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Hydrosphere, Biosphere & Lithosphere - Essay Example

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In the hydrological cycle, the water circulates between the oceans, the atmosphere and the continents. The water can exist in any of the three states during the transportation, i.e. as vapor expressed as humidity…
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Hydrosphere, Biosphere & Lithosphere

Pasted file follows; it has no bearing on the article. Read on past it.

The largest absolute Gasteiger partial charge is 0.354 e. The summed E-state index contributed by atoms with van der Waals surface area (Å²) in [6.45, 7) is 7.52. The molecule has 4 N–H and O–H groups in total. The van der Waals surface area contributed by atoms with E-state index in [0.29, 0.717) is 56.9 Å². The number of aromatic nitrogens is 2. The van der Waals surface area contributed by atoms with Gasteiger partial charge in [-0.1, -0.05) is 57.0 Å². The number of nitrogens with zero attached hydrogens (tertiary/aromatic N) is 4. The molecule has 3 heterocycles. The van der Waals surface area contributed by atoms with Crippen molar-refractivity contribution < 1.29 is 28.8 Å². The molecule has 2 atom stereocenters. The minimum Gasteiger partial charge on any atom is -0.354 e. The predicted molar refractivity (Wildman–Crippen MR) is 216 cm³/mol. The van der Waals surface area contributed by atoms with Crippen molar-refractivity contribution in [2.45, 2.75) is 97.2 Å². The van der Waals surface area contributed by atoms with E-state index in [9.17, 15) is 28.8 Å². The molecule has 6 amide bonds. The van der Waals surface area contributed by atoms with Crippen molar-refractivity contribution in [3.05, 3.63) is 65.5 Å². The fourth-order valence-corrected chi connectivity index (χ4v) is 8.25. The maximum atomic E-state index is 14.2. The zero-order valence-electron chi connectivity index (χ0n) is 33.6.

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Download file to see previous pages Explain the relationship between the saturated zone, the water table, a ground water well and the cone of depression, all within the sub-surface. In the hydrological cycle, the water circulates between the oceans, the atmosphere and the continents. The water can exist in any of the three states during the transportation, i.e. as vapor expressed as humidity, as liquid in the form of droplets or as solid such as in the form of ice crystals or snowflakes. During the various process involved in the hydrological cycle, the quantity of water or 'water balance' that changes between inflow and outflow can be estimated based on the principle of conservation of mass. The movement of the water including the formation of water vapor is driven mainly by solar energy although other forces are also involved. The water evaporates from the surface of the ocean during the vapor phase. It then usually either falls as rain onto the surface of the earth (liquid phase) or as snowfall (solid phase) under the process of precipitation, and on land a large portion of it usually flows in rivulets and rivers from the mountain tops to the seas in liquid form under the influence of gravity (surface runoff). Some of the water reaching land surfaces is also absorbed by the soil (infiltration) which can then follow one of several paths such as directly to the atmosphere by plants through transpiration. Within the sub-surface, a 'saturated zone' develops near the water table which is the surface that separates this zone from the zone of aeration (Monroe et al., 2006: 524). The saturated zone develops from the capillary rise of water in the pores of the soil, sediments and rocks. When a water well is used to pump the groundwater, the lowering of the water table in the area of the well can create a 'cone of depression', which refers to the loss of water having exceeded its inflow. 2.The food chain is a valuable concept in biogeography. Give an example of a specific food chain, labeling the various levels of the food chain. After looking at characteristics of food chains, explain how a geographer’s approach to the study of organisms might be different than biologist’s study of organisms; what would each try to emphasize more than the other? What exactly is a biome? Compare/contrast the concept of the biome with that of the zoogeographic region. Compare/contrast the floral characteristics of 2 of the following biomes: Desert, Tundra, Midlatitude Grassland and Boreal Forest. An example of a simple three-step specific food chain is given below with the deer as the herbivore and the lion as the carnivore. Food chains indicate a unidirectional transfer of energy beginning with the producers (as autotrophs) and ending with the topmost carnivores. Knowing the food chains help in identifying the interactions and interdependence between living organisms. The distributions of the energies and biomasses in each food chain are typically though not always pyramidal. In reality, many food chains have at least four steps and several are intricately linked forming food webs. Grass (producer) > Deer (herbivore) > Lion (carnivore) In studying the characteristics of food chains, a geographer would be more interested in the wider ecosystems; in how the components of the chain are interdependent, in the flow of energy through the whole system between the different trophic levels, in examining the levels of biomass, and so on. A biome is a natural ecological grouping of animals and plants on the basis of climates, i.e. “all the ecosystems taken together in a given geographical area having the same type of climate” (Bharatdwaj, 2006: 100). Other environmental factors could also differentiate biomes but they are ...Download file to see next pagesRead More
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